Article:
Sunday, June 01, 2008

Honey I'm home.

I had to go dark. In the north country. The last opportunity for the internet was while driving through Iowa where the rest areas have wireless access. But Buffy gets anxious to keep moving so I didn't go rummaging for my laptop.

While in Minnesota I only talked to a few people so I didn't get a lot of data to comment on. But I did some reading and listened to the radio and took some notes.

You might notice that the writing is quite faded. That's proof that I wash my hands at every pit stop. I think I'll start taking notes higher on my arm where they're less likely to get scrubbed. I was able to get some of those entered into the computer as sketches and early drafts.

I'm happy to be back.


  1. I see you recently watched "For Your Consideration."

    From "Best in Show"

    MAX BERMAN: "You know you have a bad day and someone returns a sweater. I have a bad day, lives get lost. People lose their lives. I'm chief hostage negotiator for the Akron and tri-county area and I try to talk people down when they wanna jump from a big building, they call me."

    GERRY FLECK: "How uhhh, how many people, uhhh, have you talked down? I mean it there uhhhh..."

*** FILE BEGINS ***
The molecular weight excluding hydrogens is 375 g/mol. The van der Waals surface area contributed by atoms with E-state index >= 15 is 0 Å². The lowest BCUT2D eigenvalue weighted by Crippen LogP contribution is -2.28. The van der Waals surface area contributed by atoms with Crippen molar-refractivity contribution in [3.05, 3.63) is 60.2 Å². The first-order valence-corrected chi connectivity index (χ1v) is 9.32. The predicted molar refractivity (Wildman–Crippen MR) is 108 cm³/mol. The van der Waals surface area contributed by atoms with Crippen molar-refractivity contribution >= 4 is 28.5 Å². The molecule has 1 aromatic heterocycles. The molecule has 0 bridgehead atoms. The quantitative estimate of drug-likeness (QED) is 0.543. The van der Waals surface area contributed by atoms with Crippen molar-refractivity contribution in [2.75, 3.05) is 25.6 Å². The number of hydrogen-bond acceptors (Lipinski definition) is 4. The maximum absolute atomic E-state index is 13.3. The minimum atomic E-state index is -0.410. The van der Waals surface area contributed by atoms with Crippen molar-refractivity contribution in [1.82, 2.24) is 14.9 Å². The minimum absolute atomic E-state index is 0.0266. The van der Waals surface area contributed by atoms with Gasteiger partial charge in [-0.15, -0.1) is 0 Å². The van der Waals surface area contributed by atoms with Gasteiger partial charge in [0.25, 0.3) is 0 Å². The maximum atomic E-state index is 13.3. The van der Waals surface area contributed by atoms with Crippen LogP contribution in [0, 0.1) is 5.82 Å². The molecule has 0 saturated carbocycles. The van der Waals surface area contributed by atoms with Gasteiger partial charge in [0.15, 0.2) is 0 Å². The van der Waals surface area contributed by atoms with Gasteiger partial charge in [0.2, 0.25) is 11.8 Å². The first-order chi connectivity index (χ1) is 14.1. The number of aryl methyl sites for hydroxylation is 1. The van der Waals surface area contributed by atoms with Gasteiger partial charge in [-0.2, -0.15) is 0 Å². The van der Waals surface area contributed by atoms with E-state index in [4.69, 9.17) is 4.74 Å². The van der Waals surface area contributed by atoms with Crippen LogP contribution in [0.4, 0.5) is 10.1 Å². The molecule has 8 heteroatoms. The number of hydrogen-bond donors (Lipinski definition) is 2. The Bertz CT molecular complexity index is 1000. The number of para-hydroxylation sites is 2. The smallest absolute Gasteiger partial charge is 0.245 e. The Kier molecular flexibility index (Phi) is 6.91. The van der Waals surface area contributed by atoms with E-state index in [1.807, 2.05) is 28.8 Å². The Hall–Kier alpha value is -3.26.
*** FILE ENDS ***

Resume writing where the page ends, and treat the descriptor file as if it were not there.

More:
BERMAN: "Well they always jump. I got news for ya. its a little secret from the trade -- They all jump."

  2. Michael, I have a question: Is it ever necessary to use the phrase "whether or not...?" It seems to me that the word "whether" all by itself implies both possibilities of positive or negative outcomes -- the "or not" shouldn't be necessary and indeed may be redundant. I routinely read memos in which the "Issue for Decision" is "Whether [or not] to approve a contribution of $X million to X organization." Your thoughts?

  3. @Nicole -- how about something like this:

    "They're going to go the movies whether or not we do."

    That "or not" has to go somewhere, and right after "whether" is certainly a valid option, depending on what specifically one wants to emphasize.

    Categorical imperatives about such constructs rarely hold up. Our style guide fudges certainty in such scenarios by simply advising "Avoid." :-)

  4. Mysterious commenter: I loved Best In Show.

    Nicole and WordzGuy: The next post is dedicated to you.

  5. Sometimes the "or not" is an emphatic device - particularly at the end of the sentence. Also, the "or not" seems to me to lean towards expecting the negative, and it's one of the few ways you can get that. "Let's discuss whether we should give them money" and "Let's discuss whether we shouldn't give them money", oddly, both mean the same thing. You can say an emphatic "whether we should NOT give them money" but that's hard to convey in ordinary writing.


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